J. K. Mertz was a prolific composer for solo guitar, guitar duo, and (often composed in collaboration with his wife) guitar and piano duo. He also wrote works for voice and guitar (or piano) and a trio for violin (or flute), viola, and guitar, as well as several works for kindred instruments to the guitar, the zither and mandolin. Mertz's publishers in addition to Haslinger included Hoffmann (Prague), Aibl (Munich), and Ricordi (Milan). His opus numbers reach 100, although many works with opus numbers are missing, and there are numerous works without opus number. Responding to musical trends prevalent in Europe during the mid-nineteenth century, the compositions of Mertz depart from the traditional forms preferred by earlier guitar composers. The influence of piano music by Mendelssohn, Chopin, and early Liszt, as well as a diversity of opera composers and idioms, all inform the music of Mertz. His concert works and operatic fantasies are expansive and rhapsodic, and his miniatures are poetic and descriptive. The dance forms of Mertz, primarily Ländler, waltzes, polonaises, mazurkas, and Hungarian dances, exemplify a more traditional formal treatment, usually a binary form and often with a minuet-trio format. Hallmarks of Mertz's musical style include a thorough use of accompaniment textures with rapid, perpetual arpeggio figures. In fact, Mertz seems to allow these textures to take precedence over the independence of the melody. The textures are nearly always arpeggio or tremolo based, demonstrating an endless array of possibilities. His harmonic language includes frequent diminished chords (often the common-tone diminished chords prevalent in mid-nineteenth-century music), extended dominant harmonies, borrowed chords, customary use of the Neapolitan sixth chord in minor keys, and unexpected modulations.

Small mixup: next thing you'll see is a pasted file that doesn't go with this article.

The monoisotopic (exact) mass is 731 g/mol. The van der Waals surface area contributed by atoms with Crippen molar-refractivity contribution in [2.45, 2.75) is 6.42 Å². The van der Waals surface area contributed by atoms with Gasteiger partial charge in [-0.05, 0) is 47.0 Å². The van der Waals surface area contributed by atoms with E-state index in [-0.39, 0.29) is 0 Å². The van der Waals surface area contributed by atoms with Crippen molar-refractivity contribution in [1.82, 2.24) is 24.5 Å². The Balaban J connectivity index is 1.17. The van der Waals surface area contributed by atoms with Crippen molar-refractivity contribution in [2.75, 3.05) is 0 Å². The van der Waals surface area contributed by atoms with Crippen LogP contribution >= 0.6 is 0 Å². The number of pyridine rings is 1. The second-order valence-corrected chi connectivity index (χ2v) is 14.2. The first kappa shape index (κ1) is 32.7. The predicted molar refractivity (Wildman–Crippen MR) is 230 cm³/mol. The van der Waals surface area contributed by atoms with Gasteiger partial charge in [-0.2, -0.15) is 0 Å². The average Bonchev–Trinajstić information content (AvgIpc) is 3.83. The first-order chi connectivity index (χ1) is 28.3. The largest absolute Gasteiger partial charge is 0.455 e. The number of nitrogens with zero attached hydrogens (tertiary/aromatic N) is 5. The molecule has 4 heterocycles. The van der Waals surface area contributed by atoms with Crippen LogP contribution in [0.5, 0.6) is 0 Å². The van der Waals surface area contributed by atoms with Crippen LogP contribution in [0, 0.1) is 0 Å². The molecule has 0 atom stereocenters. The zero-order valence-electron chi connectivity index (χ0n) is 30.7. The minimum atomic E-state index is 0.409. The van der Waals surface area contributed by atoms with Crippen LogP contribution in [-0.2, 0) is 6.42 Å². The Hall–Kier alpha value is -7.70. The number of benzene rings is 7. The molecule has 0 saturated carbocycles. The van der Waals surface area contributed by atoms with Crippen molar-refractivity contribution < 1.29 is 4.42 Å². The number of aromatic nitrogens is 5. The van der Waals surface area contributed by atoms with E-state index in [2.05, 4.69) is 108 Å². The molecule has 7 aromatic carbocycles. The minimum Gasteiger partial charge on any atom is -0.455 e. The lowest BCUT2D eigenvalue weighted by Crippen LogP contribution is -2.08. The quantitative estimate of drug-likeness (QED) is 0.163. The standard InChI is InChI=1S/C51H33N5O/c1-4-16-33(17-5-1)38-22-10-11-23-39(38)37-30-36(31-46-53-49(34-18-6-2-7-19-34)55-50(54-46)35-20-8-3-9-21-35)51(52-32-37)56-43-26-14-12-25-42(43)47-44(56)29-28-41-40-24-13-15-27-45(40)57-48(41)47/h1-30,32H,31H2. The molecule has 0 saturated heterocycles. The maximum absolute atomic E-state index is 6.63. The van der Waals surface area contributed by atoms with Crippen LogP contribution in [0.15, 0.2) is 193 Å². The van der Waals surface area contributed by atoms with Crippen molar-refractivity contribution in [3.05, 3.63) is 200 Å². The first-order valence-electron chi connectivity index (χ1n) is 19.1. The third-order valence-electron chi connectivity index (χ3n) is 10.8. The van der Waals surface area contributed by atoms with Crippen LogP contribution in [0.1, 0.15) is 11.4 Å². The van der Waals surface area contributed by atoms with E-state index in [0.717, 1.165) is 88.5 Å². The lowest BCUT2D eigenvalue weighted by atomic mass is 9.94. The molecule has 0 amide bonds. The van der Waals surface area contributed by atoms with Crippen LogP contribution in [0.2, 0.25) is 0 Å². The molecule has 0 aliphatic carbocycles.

Johann Kaspar Mertz
Fingal's Cave. Concert overture op.13, №5
Copyright 2008-2014 Classical Connect, LLC